In the last couple of years, spam mail has become perhaps the most terrible headache of email users on the internet. Depending on how popular your mail service provider is and how old your email account is, you may be receiving every day ten to several hundred unwanted emails about advertisements, propaganda, news and a bunch of other topics that you did not and most probably will never ask for in the future. Mail service providers have developed some protection systems to reduce this discomfort their customers are experiencing, such as filters, but sometimes spam attacks can even get past these barriers. Even if these barriers are effective, all those spam mails produce annoying heaps in the junk mail folders just to take up your mail account's precious storage space.
As mail services offering large storage spaces are becoming widespread this year, people are moving to these new accounts and creating their new addresses. Unfortunately, it hasn't been a couple of months since the most famous of these email services, Gmail, has started giving out accounts by invitations and the word has already gotten around that spam attacks have discovered these new fresh targets as well. Although the number of these attacks is low at the moment, it will surely increase and may reach a threat-posing amount in a short period of time.
No matter how well the spam filters are, us email users cannot be fully protected from spam today, but we can still take some precautions to evade these attacks, while registering for new accounts and after. Some crucial tips to avoid spam may be listed as follows:
While you're creating an account, do not choose a short username. You will receive spam mail due to dictionary attacks. For example, think of the username "angel". Each address starting with the word "angel" will receive a spam mail: angel@ angels@ angelic@ angelica@ angelina@ ...
Since usernames that are to be attacked are generated from the first few letters, it's better to start the username with letter or number series without a meaning: Example: ytgkj.username@ or 72149.username@
It's always better to use special characters in the user name if they are allowed. Example: user-name@, user_name@ or user.name@
If you are sure that it's a spam mail, do NOT click the links like "Click to unsubscribe, remove your address from the list" and do NOT reply them with emails having subjects like "Remove", "Unsubscribe" etc. These will verify your email address and will only make your address receive more of them.
Some sites may want email addresses for registration. These are potential spam dangers. If you have to use an email address for registration, always use a temporary address. Sites like "Mailinator.com" create temporary mail addresses for a short period of time and you are done with these addresses once you are finished with registration. If you also have to receive email after you have registered, in other words, when you are filling out forms on the internet, do not use the mail account that you give your friends and relations. Instead, get yourself a free webmail (hotmail, yahoo, etc.) and use that always.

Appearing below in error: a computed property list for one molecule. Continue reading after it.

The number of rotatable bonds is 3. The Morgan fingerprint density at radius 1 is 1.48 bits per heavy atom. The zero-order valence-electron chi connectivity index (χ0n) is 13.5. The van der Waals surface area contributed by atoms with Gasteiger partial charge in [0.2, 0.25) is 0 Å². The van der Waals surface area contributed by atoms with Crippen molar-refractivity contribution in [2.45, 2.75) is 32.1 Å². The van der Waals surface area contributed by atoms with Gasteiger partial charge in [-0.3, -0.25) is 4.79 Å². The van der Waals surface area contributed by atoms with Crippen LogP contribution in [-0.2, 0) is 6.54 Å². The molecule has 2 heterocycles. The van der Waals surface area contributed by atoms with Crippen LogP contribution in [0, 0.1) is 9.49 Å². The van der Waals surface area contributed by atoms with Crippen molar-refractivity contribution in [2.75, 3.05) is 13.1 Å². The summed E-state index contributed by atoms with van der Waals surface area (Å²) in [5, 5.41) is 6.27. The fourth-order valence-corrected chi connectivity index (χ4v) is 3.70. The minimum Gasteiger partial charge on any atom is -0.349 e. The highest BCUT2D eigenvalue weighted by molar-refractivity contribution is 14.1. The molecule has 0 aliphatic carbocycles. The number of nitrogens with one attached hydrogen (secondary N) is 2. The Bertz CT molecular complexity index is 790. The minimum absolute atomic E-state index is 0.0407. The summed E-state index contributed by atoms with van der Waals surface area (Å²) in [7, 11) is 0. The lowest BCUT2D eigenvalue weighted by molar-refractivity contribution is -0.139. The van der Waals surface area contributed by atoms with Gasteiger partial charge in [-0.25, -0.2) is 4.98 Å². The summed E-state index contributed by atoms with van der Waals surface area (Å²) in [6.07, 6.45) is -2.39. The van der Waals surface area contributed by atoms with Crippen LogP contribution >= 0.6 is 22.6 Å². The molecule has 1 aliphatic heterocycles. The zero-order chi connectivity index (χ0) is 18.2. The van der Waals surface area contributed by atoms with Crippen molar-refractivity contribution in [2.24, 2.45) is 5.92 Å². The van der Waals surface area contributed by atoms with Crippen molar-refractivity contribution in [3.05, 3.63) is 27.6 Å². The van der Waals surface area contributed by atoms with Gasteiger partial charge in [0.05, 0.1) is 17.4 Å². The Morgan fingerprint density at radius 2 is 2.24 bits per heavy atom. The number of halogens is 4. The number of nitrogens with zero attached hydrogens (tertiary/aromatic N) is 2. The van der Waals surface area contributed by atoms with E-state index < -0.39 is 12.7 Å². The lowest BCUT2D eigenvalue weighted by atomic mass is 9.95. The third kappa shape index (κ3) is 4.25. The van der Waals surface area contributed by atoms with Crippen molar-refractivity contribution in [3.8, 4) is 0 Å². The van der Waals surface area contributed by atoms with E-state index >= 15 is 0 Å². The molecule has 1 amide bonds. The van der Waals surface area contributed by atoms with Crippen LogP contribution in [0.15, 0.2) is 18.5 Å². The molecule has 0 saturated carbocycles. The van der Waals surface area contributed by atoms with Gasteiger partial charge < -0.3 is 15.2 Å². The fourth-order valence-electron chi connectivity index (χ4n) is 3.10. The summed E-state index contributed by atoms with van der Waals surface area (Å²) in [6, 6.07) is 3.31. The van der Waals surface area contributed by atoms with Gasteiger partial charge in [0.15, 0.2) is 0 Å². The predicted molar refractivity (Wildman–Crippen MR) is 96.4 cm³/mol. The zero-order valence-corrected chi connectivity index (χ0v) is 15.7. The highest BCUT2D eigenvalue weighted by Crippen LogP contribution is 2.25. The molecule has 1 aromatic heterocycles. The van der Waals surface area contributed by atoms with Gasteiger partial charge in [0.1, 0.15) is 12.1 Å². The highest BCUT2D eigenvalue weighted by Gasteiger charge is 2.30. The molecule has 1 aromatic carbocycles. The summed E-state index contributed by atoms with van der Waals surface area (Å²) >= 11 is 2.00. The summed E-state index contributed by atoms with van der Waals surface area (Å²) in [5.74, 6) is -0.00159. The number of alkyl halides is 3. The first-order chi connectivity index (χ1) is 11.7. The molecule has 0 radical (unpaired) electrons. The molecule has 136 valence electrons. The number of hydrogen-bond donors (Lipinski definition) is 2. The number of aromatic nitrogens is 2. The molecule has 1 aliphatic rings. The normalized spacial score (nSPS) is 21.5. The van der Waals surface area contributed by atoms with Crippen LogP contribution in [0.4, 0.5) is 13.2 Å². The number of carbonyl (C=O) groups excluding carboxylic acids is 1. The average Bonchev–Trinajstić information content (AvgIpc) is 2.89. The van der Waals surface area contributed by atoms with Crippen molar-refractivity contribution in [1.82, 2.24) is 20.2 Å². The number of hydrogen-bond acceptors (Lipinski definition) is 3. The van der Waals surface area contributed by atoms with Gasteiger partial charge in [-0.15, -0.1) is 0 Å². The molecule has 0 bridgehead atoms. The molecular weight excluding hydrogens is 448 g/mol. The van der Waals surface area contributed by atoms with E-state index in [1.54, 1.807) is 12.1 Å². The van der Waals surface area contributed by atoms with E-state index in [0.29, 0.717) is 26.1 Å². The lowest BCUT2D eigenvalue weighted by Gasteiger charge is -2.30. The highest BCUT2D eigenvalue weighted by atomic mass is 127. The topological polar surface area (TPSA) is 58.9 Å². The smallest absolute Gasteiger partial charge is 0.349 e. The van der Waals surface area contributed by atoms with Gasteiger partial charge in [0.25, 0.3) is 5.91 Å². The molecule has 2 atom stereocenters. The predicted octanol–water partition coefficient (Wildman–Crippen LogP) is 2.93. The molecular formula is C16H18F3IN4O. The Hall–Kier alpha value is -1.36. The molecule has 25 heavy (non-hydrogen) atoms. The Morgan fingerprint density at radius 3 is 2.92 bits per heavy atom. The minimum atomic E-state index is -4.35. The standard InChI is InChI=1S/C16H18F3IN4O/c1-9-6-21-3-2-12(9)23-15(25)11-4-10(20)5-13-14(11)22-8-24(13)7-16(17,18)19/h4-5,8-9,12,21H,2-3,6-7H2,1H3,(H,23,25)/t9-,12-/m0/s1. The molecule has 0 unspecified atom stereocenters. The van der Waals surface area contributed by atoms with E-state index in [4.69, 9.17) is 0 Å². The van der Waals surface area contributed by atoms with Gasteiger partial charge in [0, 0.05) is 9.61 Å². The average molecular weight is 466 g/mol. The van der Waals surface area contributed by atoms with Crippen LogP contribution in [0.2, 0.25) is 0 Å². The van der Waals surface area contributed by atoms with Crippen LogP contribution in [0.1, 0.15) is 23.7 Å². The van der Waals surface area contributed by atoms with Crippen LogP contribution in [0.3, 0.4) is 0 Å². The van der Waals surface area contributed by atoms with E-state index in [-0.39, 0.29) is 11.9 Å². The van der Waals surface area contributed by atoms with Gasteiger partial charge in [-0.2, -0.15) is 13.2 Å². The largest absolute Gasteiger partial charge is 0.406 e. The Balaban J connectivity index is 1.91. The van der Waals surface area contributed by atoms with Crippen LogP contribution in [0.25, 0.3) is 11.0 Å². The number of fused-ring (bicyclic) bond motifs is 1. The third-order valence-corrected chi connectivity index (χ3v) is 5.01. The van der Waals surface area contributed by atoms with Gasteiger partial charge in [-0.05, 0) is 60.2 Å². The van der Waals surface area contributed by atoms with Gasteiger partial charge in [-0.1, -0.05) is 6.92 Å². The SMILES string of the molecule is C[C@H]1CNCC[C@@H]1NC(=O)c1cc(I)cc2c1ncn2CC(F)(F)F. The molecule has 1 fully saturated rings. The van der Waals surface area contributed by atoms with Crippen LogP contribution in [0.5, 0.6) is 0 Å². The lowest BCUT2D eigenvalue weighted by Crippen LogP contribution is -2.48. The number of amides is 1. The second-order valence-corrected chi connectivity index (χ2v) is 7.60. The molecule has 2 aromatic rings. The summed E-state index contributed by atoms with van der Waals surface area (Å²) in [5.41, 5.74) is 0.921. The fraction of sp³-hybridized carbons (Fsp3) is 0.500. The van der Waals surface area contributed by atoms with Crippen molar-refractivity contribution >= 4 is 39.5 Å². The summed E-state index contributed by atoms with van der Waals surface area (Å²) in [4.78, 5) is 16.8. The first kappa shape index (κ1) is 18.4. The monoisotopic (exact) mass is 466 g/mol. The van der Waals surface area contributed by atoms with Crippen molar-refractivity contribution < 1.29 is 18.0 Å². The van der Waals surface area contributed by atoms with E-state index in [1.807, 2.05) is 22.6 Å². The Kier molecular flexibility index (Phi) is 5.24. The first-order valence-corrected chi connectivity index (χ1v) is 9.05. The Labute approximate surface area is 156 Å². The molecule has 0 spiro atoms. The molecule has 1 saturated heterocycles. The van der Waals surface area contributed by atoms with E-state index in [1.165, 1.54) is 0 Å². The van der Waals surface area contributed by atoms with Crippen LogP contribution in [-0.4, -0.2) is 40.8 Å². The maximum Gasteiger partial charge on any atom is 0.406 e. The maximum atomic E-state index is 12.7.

Never write your e-mail on the web. Some robots are scanning the web for email adresses. If you need to give your address, write it like : myaccount "AT" myprovider "Dot" com instead of 'firstname.lastname@example.org'.
When you are sending emails to multiple recipients, always use BCC. Why? If you type the addresses in the CC or To line, all the recipient addresses appear in the mail content when those emails are forwarded. If the forwarded mails reach the spam senders in some way, all these addresses are added to their spam lists.
If your webmail provides a junk/bulk mail filter service, make sure that this service is activated. However, all the mail coming into this folder might not be spam. Because the mass emails sent by some sites you register or mail groups that you are a member of are sent by script-based ways, they may be considered as spam and they make their way into these folders. It's good to check this folder once in a while.
Finally, make sure that you view the Message Headers fully. How do you do this? For example in Gmail, click "More options > Show original" besides the address received from and in Hotmail, click "Options > Message display settings > Message header > Full". This will allow you to see useful information about the sender of the spam mail you received. If you are sure that it's a spam mail, copy the header information as it is and report it to spamcop.com. From the same web address, you can send the mail service provider the information about the spam mail.
Please do not forget that these are only precautions that you can take against spam individually and will not stop spam completely, but at least it will help in keeping spam away from you.